Themes

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Last Updated on June 8, 2022, by eNotes Editorial. Word Count: 334

The Beauty of Blackness

Clothed with your colour which is life,with your form which is beauty!

Throughout the poem, Senghor elevates physical beauty to spiritual heights and explores the beauty of the titular black woman from many different (though equally celebratory) perspectives. He reflects on how he grew up...

(The entire section contains 812 words.)

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The Beauty of Blackness

Clothed with your colour which is life,
with your form which is beauty!

Throughout the poem, Senghor elevates physical beauty to spiritual heights and explores the beauty of the titular black woman from many different (though equally celebratory) perspectives. He reflects on how he grew up in the "shadow" of the black woman: though the idea of "shadow" is used as an affirmation of the positive effects of growing up near this beauty rather than as a type of negative implication.

Later in the poem, Senghor says:

I come upon you, my Promised Land,
And your beauty strikes me to the heart
like the flash of an eagle.

These lines compare the black woman being discussed to Africa itself, thus furthering the celebration of beauty. Senghor makes a concrete connection between the woman and the land that they come from, asserting that not only does Africa shape the beauty but that the beauty shapes Africa as well.

Celebration of Africa and African Culture

Beyond just praising the beauty of blackness, the poem also celebrates and reflects upon Africa and African culture. Senghor mentions the Princes of Mali, Gazelles, and savannahs, as well as tom-tom drums "muttering / under the Conqueror's fingers." This line is likely a reference to colonialism in Senegal (or even Africa at large). It acknowledges and empowers the ways that Africans were able to use African culture to subvert European imperialism.

Mortality

The end of the poem turns to ideas of mortality and the natural progression of life into death. Senghor writes that he fixes the titular woman "in the Eternal" before she is turned "to ashes to / feed the roots of life." Here, he acknowledges that, despite the beauty (of women, of the culture, of the land, of everything), all must eventually turn to dust and help build other things. This is a sort of spiritual "circle of life," and he uses his poem to freeze a moment of beauty before it must give way to something else.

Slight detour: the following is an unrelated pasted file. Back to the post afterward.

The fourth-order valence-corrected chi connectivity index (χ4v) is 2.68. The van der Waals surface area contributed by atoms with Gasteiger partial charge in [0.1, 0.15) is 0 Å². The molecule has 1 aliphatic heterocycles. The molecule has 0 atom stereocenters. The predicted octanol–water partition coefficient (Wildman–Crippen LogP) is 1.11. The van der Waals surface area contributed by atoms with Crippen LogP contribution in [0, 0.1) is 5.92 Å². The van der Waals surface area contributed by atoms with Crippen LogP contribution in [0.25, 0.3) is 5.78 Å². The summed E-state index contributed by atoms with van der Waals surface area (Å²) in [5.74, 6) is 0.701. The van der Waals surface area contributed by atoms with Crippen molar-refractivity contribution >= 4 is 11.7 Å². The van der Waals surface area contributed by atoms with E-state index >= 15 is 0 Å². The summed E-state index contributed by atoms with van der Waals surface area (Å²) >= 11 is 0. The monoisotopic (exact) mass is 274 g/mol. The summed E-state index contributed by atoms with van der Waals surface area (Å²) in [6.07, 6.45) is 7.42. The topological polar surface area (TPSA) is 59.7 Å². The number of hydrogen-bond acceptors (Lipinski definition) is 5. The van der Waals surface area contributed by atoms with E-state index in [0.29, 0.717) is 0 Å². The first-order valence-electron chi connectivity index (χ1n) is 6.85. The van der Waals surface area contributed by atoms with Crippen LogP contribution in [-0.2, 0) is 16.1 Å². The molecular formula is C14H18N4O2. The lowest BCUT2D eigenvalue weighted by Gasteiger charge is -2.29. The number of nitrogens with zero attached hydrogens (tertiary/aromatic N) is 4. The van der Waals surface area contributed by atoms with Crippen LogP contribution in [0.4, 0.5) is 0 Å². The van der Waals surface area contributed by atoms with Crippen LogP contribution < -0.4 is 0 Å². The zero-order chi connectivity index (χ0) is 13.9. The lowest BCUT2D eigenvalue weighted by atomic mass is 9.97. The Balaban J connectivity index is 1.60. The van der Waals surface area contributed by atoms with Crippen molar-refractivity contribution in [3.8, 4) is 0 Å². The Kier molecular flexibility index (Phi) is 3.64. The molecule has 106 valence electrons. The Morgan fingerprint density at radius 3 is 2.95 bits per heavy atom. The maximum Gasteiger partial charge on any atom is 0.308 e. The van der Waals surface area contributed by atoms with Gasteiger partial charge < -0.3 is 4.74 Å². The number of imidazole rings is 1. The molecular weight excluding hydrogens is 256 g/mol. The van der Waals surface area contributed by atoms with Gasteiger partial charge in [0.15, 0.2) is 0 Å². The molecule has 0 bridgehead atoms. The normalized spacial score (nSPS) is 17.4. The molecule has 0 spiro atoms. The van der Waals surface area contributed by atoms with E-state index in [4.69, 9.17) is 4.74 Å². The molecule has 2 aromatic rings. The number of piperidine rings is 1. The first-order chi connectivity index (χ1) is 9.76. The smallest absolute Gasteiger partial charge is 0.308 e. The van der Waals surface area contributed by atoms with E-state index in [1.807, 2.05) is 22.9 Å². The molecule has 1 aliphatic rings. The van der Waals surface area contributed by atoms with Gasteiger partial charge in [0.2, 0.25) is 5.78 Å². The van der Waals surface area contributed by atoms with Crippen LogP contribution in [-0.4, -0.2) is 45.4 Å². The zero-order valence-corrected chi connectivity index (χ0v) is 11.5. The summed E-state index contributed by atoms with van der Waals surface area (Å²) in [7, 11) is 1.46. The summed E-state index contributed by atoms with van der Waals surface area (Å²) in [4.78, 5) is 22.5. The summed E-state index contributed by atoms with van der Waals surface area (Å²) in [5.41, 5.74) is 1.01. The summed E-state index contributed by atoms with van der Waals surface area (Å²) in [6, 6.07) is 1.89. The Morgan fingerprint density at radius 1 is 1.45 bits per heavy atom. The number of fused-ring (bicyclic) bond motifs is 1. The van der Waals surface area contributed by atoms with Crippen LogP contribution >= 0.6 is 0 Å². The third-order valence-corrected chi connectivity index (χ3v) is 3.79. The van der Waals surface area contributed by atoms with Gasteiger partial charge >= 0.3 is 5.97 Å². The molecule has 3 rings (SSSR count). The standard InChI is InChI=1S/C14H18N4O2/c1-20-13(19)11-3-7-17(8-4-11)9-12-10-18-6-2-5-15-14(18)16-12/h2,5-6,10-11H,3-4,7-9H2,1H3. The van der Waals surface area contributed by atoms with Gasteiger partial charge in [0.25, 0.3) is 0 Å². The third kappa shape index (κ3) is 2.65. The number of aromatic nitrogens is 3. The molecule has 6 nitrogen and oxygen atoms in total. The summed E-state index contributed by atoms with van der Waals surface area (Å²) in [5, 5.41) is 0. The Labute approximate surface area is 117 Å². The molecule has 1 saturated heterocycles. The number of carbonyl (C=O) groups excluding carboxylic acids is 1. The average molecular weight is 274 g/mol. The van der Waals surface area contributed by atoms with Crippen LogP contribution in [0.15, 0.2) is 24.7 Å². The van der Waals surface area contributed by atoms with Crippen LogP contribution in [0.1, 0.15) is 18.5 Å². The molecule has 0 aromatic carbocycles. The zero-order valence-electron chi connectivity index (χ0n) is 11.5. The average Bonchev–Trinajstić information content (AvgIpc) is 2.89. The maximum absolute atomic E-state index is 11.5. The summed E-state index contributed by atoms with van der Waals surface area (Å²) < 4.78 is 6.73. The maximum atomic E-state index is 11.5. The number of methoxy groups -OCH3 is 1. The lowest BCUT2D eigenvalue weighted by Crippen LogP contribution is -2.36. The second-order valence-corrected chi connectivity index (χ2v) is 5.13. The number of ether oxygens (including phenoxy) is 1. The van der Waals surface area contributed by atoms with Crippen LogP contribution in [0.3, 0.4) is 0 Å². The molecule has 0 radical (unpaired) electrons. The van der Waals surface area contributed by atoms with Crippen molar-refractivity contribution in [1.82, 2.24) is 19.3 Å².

Themes and Meanings

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Last Updated on May 5, 2015, by eNotes Editorial. Word Count: 478

The meaning of this poem revolves around Senghor’s contemplation, description, and glorification of the natural black woman. Woman holds a place of importance in Senghor’s life and in his poetry. When he writes of Africa in his poetry, it is frequently in terms of a woman. His glorification of the black woman is quite different from that of Western poetry, which had so often glorified women of Western society. The black woman of this poem is more than an individual person; she is also the progenitor of his race, and thus symbolic of Africa itself and an embodiment of Senghor’s African heritage. Senghor takes pride in his race, and here especially, he shows his love and respect for the black woman. He uses her very color as part of his praise and seems to abstract her characteristics into an idea of a black woman in order to praise her.

This deservedly famous and often-quoted poem was written when he was away from his homeland. The nostalgia that one finds in the other poems of his collection Chants d’ombre is reflected in this poetic return to an Africa that was almost unspoiled by the ways of the Western world and that was, for him, a sort of paradise where all seemed to be in harmony and at peace, where he felt secure in his place in the world. In this Africa of his childhood, there was a sense of a life spent in common with his family, his village, his clan, his tribe, and even his ancestors.

In this poem, he sees, in his imagination, an idealized African woman in several roles: in the first stanza, as mother, and thus comforting; in the second stanza, as lover, and thus erotic; and in the last line of the last stanza, as nourisher of life. There is a certain sweetness in this poem, a contemplative quality, a quiet appreciation of the African woman, and the emotions the poet experiences at her sight and at her touch. He details his pleasure in contemplating her and the comfort he experiences in her presence.

He realizes that life is transitory, that even though beauty seems permanent, time works on the individual woman. He is a poet, however, and he informs this woman that he is celebrating her beauty and her form in poetry, before she returns to ashes. The final stanza affirms the gift and the mission of the poet as someone who can relate the temporal to the eternal; as Pierre de Ronsard wrote to immortalize the passing beauty of his Helen, or Cassandra, or Marie, so can Senghor immortalize the beauty of the black woman. Thus the last stanza, even though potentially tragic as to the fate of the individual black woman, ends on a note of hope. These very ashes will be used to nourish life anew.

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